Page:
Climate Change

Why ending gas flaring could help the planet

Anita Marangoly George
Senior Director, The World Bank
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This post first appeared on The World Bank’s Sustainable Energy For All Blog.

Six months. Forty-five endorsers. We’re well on our way to an ambitious new de facto global standard for the oil and gas industry.

It feels like just yesterday senior representatives from 25 governments, oil companies and development institutions came together with the U.N. Secretary General and World Bank President to launch a global initiative—“Zero Routine Flaring by 2030”—to end the oil industry practice of routinely flaring gas at oil production sites around the world.

Today, 45 endorsers representing over 40 percent of global gas flaring have stepped forward to commit to not wastefully flare gas in new oil field developments and to end existing (legacy) routine gas flaring as soon as possible and no later than 2030.

And we expect the number of endorsers to keep growing till all major oil-producing countries and companies make the same commitment.

Every year, around 140 billion cubic meters of natural gas produced together with oil is wastefully burned or “flared” at thousands of oil fields around the world. If this amount of associated gas were used for power generation, it could provide more electricity (750 billion kWh) than all of Africa consumes today. But currently the gas is flared for a variety of technical, regulatory and economic reasons, or because its use is not given high priority.

I often think about all the people who have to live around these gas flares. In some cases, the sound alone is enough to cause alarm, leave aside the fact that they are just about the hottest things on earth; even hotter than volcanoes. In fact, we have a colleague at the Bank, Etta, who remembers growing up in the 1980s with gas flares and black smoke in the background. Imagine waking up to that sight every day and wondering what impacts it has on your family and community.

Over the last several decades what have we done to change this reality for thousands of people who live near gas flares? Not enough. And that’s why we launched the new Initiative. It’s time to accelerate our efforts.

Rather than continuing to wastefully flare this valuable resource, we, at the World Bank, along with our partners want to see the gas used for productive, development purposes or conserved by reinjecting it back into the ground. For example, the gas could be used to produce electricity for millions of energy-starved people. It could be used to power hospitals and keep streetlights on at night. It could also be used for heating or cooking, or as feedstock for petrochemicals.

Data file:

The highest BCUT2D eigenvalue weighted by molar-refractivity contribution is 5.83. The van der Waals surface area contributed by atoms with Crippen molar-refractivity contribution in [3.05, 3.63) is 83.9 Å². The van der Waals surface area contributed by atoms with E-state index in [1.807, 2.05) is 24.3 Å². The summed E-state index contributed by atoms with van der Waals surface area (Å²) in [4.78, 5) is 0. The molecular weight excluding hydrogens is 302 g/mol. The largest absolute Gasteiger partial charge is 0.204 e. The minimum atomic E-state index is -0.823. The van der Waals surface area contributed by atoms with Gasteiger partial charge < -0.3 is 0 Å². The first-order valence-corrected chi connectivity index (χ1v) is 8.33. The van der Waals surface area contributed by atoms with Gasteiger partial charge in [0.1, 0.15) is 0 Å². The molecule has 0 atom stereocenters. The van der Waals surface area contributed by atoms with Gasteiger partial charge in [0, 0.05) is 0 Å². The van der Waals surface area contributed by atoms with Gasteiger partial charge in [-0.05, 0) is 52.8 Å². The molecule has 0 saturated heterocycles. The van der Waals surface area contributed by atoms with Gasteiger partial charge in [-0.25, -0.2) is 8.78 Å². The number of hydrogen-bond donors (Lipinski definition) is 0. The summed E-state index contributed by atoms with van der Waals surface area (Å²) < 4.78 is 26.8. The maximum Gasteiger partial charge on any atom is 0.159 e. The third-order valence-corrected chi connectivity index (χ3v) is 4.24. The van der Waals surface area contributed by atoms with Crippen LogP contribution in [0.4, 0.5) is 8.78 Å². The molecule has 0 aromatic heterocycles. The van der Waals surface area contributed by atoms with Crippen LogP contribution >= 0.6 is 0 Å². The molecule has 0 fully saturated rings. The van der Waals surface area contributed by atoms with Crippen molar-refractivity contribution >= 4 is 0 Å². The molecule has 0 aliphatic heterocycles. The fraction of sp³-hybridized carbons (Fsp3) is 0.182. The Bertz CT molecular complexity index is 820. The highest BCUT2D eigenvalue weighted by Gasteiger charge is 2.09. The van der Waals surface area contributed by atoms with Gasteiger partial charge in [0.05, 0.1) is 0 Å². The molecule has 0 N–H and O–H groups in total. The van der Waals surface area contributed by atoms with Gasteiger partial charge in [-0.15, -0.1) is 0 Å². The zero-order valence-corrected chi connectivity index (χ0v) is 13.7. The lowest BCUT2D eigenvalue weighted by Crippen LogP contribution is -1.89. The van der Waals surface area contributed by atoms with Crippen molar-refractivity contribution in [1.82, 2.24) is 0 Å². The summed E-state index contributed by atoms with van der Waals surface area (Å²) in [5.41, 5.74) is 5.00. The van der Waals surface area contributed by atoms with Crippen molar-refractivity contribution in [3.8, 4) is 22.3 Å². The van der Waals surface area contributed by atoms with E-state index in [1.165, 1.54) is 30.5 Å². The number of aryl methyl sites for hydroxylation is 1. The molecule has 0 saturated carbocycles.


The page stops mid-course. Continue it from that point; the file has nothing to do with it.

The list goes on.

Simply put, it is a resource that could be used to improve the quality of life for millions of people around the world.

And I haven’t even touched on the other big reason we should get to zero routine gas flaring as soon as possible—climate change.

Annually, flaring results in about 350 million tons of carbon dioxide (CO2) going into the atmosphere. That’s equivalent to emissions from approximately 77 million cars. In many flares some of the hydrocarbons are only partially burnt and the carbon content is emitted as grains of black carbon (soot)—bad for people and bad for the environment.

Climate change is easily a defining issue of our generation. So much so that right now thousands of people are gathered in Paris for the U.N.’s Climate Change Conference, or COP21, to try and reach a universal agreement on ways to mitigate climate change. Governments around the world will be looking for ways to move to cleaner and more efficient sources of energy to transition to a low carbon future. Ending routine gas flaring can be a key contribution to this goal.

Let’s take on this issue with renewed urgency. I urge all oil-producing countries and oil companies who have yet to endorse and commit to the initiative to do so. It would be a powerful demonstration of responsible resource management and environmental stewardship. Of all the actions we can take to mitigate climate change, this one is doable. The technologies to reinject this gas or harness it for productive use are available. We just need to acknowledge it is time to end this practice and commit the necessary resources.

Publication does not imply endorsement of views by the World Economic Forum.

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Author: Anita Marangoly George is Senior Director of the World Bank Group’s Global Practice on Energy and Extractive Industries.

Image: A tower at an oil refinery flares as it cooks off excess natural gas. REUTERS/Zohra Bensemra.

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